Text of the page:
A Duck Named Patty

Living on a farm with animals brings great amusement to my life.

But, with all of the smiles that kittens and ducklings bring, there’s always the possibility that harm will come to one of them at any moment.

The farm animals don’t live in the house with us, they live in an outbuilding behind the house.  And the barn is surrounded by woods.  Woods that raccoons, fox, coyotes, deer, opposums, owls, and hawks live in year round.

Sometimes those woodland creatures get very hungry and decide that our barnyard friends will become their meal.

And that’s what happened to our female duck Patty this week.

The mother of the ducklings was found dead in the barnyard in the middle of the day.  I had been out around noon or 1:00 and all was fine.  I went back out at 5:00ish and didn’t see her.  I saw that the male ducks were honking about and not willing to really move on from the doors to the barn.  Where was Patty?  I started looking in the tall grass that had grown up around the back of the barn.  I was certain Patty was sitting in that grass on some eggs…something she has been doing throughout the yard since her babies were born.  Babies, mind you, that she never gave any attention to once they weren’t eggs that she could sit on anymore.  But, I didn’t see her.  I was heading into the big back pasture where the grass in the horse’s poo corner had gotten very tall (Buttercup Luck has three areas in the back pasture that she uses to poo and pee in.  No eating in those areas) and I saw Patty.

Dead and partially eaten.

When the hell did this happen?!

I had just been out there not that long ago!

I had been in the house and the windows were open and I didn’t hear any sort of kerfuffle.

Poor Patty.  I blame myself as I had let the grass in a few areas get too tall.  And predators can hide in that tall grass and wait and wait and wait and then POUNCE.

I think it was a raccoon.

But, it could also have been a opossum or a hawk.

If it was a hawk, I can’t control that.  We let all of our birds free-range (which means we let them run free during the day eating bugs and grass.)

Ducks are very easy prey.  They don’t move very fast as they are true waddlers.  Patty was fat and slow and had those big duck feet to move her around.

Her body was left where she had been killed, feathers were all around it, and she had had her torso ripped open.

Pretty gruesome.

I looked around for footprints, but didn’t see anything.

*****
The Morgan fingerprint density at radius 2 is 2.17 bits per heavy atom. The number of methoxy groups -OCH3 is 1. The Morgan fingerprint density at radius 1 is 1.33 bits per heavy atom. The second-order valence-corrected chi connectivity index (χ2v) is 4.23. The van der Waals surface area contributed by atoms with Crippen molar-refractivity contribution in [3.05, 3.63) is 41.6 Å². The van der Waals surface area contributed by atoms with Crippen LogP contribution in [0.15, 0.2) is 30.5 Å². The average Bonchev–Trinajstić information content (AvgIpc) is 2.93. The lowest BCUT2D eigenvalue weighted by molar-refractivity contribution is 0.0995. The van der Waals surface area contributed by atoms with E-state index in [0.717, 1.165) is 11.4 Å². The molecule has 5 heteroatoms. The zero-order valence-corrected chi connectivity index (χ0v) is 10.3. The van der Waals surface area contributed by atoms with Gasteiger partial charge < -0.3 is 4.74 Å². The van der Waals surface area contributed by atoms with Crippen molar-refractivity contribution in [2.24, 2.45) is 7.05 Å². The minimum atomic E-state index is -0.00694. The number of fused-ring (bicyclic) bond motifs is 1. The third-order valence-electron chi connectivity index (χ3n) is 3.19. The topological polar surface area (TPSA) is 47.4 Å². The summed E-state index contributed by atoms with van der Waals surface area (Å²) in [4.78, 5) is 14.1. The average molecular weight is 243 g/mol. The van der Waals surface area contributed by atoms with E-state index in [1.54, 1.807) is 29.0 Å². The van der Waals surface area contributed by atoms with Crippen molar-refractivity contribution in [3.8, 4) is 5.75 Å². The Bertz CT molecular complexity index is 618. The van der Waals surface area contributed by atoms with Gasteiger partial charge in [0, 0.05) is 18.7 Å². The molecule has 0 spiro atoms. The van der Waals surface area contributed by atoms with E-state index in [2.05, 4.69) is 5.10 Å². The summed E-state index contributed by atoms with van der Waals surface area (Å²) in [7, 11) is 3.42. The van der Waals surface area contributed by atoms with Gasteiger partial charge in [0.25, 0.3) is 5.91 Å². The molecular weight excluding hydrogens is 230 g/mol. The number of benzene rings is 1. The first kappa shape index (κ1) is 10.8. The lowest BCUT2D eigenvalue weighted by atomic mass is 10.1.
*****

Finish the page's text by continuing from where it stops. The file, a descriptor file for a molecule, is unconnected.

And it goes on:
Then it started to rain.

Any hopes of finding footprints were vanishing.

I still don’t know for certain what killed her.

We buried her after dinner under the big walnut tree.  The big walnut tree on the north side of backyard that has now become a bit of a pet cemetery.

Watching the other ducks’ behavior after her death was very interesting.

The big ducks (three adult males-Charlie, Selma, and Monty) spent the next two days running around the yard quacking.  They were looking for her.  It’s their job to guard Patty.  Some help they were on the day she died.

The ducklings were terrified.  Did they see the predator out there eating their mother?  Were they nearby when it happened and had to flee the scene?  I don’t know, but they refused to leave the chicken coop for two days.  They were content sitting inside all day.  They have now gone back outside and have swam in their pool.  All seems to be okay again in their little duck brains.

We have been letting the ducklings sleep in the chicken coop at night with all of the hens.  The big male ducks have been coming into the barn and sleeping in the duck house again.  We usually leave them outside, but they seemed VERY eager to sleep in their old house after Patty’s death.

We have no females right now.

Or do we?

We still don’t know which of the ducklings are males and which are females.

Male ducks get a curly tail feather and that’s how we first determined who was who within our first batch of six ducks.  Six original ducks that have now become three.

Thanks for the ducklings Patty.  We will always remember your spunk and sweet face…

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12 thoughts on “A Duck Named Patty

  1. Mother Nature is not always kind, huh? Living on a farm seems a good way of learning what life (and death) are. Sex, too… hope your girls are okay with this loss. Patty left you with her little ones, and that’s something. Life marches … waddles … along.

    Liked by 1 person

  2. Yes, it’s true. My oldest daughter at 13 has understood death unfortunately at a very young age as she’s wandered through the world of childhood cancer. She’s lost friends. So for her, the animals are indeed a loss but one that she can manage internally. Life is Something, isn’t it?

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  3. I can relate to her early illness, because of the polio I got when I was five. Four years of my childhood were spent in hospitals, which at that time denied visits with families except for several hours on weekends. The epidemic was so bad we — teenagers through very young children— were packed in on gurneys like sardines. Barely room for staff to get around. People died in there, one night a beautiful little blonde girl in the bed beside me. Harder even was when families abandoned a child who would no longer meet their standards for one reason or another.

    Your oldest is blessed with a close and loving family. Life is harder for some people than others, but i’d bet she’ll be a warrior and possibly an old soul. In a good way. Meanwhile probably Gigi will find there are lots of ducks around. Prey species generally produce a lot of offspring. Hope some of Patty’s turn out to be female and the circles will keeps going round.

    Liked by 1 person

  4. Pingback: Duck Tails | Cheshire Farm

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